For Baez, a spring of learning, adjustments

Young utilityman taking steps in Spring Training

For Baez, a spring of learning, adjustments

MESA, Ariz. -- Javier Baez knows the Cubs want him to cut down on the strikeouts, to be more patient at the plate, to wait for his pitch. So in the first inning on Tuesday, when he was facing the Dodgers' Clayton Kershaw, what was on his mind?

"The first at-bat, it sounds stupid, but I was just trying to crush the ball," Baez said Wednesday. "Instead of having a good [at-bat], I was just trying to get a good pitch, a fastball, so I could hit it hard. He made some nice pitches on me. I made the adjustment the next at-bat."

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Baez was able to get his pitch in the third inning and singled in his second at-bat against Kershaw. He learned his lesson.

"I was waiting for one pitch [in the first inning], and then he threw me a fastball in, big curveball, changeup, cutters, and I was like, 'Oh, he's nasty,'" Baez said. "[In the second at-bat] I got the pitch I wanted on the first pitch he threw me, but I wasn't going to swing. I was looking for a good [at-bat]."

Baez's diving stop

Manager Joe Maddon has seen Baez mature as a hitter, beginning late last year.

"I like to see him make adjustments," Maddon said. "Not playing every day will lead into that where you have to have more self-awareness. If you're playing every day, you can make more at-bats, you can make your adjustments. When you're not playing as consistently, I think self-awareness really is a big part of being able to do well in that role. These are the things we have to get across in camp."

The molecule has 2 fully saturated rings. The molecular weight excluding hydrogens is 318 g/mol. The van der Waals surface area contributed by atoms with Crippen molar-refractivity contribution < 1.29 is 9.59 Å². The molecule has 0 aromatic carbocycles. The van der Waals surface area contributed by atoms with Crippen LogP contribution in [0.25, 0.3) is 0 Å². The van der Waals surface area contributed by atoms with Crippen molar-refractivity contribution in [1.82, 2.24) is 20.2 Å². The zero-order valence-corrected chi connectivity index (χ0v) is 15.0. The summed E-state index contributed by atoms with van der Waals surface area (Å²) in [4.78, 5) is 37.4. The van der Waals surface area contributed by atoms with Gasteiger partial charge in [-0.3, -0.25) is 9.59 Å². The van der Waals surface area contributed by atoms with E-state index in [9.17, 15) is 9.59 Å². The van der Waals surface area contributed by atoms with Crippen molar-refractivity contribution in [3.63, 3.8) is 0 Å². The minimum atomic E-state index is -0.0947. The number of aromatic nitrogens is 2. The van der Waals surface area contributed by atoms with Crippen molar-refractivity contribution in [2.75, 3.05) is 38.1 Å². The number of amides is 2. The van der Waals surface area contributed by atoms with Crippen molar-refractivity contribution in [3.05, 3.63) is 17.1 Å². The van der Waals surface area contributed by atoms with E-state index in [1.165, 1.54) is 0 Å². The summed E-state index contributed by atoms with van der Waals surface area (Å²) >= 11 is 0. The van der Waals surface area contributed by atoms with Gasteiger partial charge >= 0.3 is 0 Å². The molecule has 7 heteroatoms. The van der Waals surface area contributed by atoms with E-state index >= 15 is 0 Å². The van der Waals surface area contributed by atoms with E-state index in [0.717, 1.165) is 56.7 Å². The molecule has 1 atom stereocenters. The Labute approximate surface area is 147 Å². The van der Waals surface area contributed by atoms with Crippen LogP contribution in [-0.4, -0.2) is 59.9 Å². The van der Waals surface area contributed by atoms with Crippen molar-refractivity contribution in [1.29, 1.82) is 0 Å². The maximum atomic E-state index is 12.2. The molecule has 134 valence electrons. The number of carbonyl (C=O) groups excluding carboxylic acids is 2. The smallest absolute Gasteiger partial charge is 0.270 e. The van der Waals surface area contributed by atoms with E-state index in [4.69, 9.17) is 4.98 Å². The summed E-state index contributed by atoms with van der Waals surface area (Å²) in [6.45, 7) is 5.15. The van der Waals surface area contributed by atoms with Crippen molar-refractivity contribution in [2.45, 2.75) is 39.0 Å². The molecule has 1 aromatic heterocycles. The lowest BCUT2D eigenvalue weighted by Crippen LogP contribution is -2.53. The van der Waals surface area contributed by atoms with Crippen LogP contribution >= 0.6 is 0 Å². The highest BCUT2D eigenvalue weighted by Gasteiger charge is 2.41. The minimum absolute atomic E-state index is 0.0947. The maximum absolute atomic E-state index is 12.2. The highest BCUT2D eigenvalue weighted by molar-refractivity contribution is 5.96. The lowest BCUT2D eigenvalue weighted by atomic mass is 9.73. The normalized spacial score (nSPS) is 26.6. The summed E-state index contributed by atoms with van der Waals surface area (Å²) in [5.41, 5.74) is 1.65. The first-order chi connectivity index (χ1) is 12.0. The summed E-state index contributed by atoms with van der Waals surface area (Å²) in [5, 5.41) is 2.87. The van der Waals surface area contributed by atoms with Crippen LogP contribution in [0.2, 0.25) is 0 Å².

Baez could be a super utility player for the Cubs. This spring, he's started in center field, at first and at shortstop. The middle infield is where he's comfortable.

"That's where I grew up, playing shortstop," Baez said.

Baez also got some one-on-one messages with Maddon and Hall of Famer Billy Williams on Wednesday during batting practice. Each took some time to talk to the young Cub. In the top of the fifth Tuesday, Baez made a throwing error and, in the bottom of the inning, he didn't run out a ball he thought was foul.

"There's no excuses to not run out a ground ball," Baez said. "I was confused, I didn't see the ball. It's not the umpire's fault, it was my fault. That was my reaction, I thought it was way foul."

"The biggest thing with him, and a lot of our young guys, will be to cut down on the mental mistakes, because I will accept as many physical mistakes as they have to make," Maddon said. "They can punch out, they can make bad throws, whatever, they can bobble balls. The thing that prevents you from winning is the mental mistakes."

But will it be difficult for Baez if he can't play every day?

"You'd like to put a young man like that and just play him and let him make mistakes," Maddon said. "A lot of times that would be with a team that's relegated to the second division. To bring him up under these circumstances, he'll be surrounded by good uncles and they can give him good information. Everybody will be on top of his mistakes."

Baez's development -- and that of the other young players on the Cubs roster -- won't happen overnight.

"When you're a young player, you can hear the same message daily for 162 days and maybe it doesn't sink in," Maddon said. "You come back the next year, and maybe on the 37th day, you say, 'Oh, that's what they meant.'"

Carrie Muskat is a reporter for She writes a blog, Muskat Ramblings. You can follow her on Twitter @CarrieMuskat and listen to her podcast. This story was not subject to the approval of Major League Baseball or its clubs.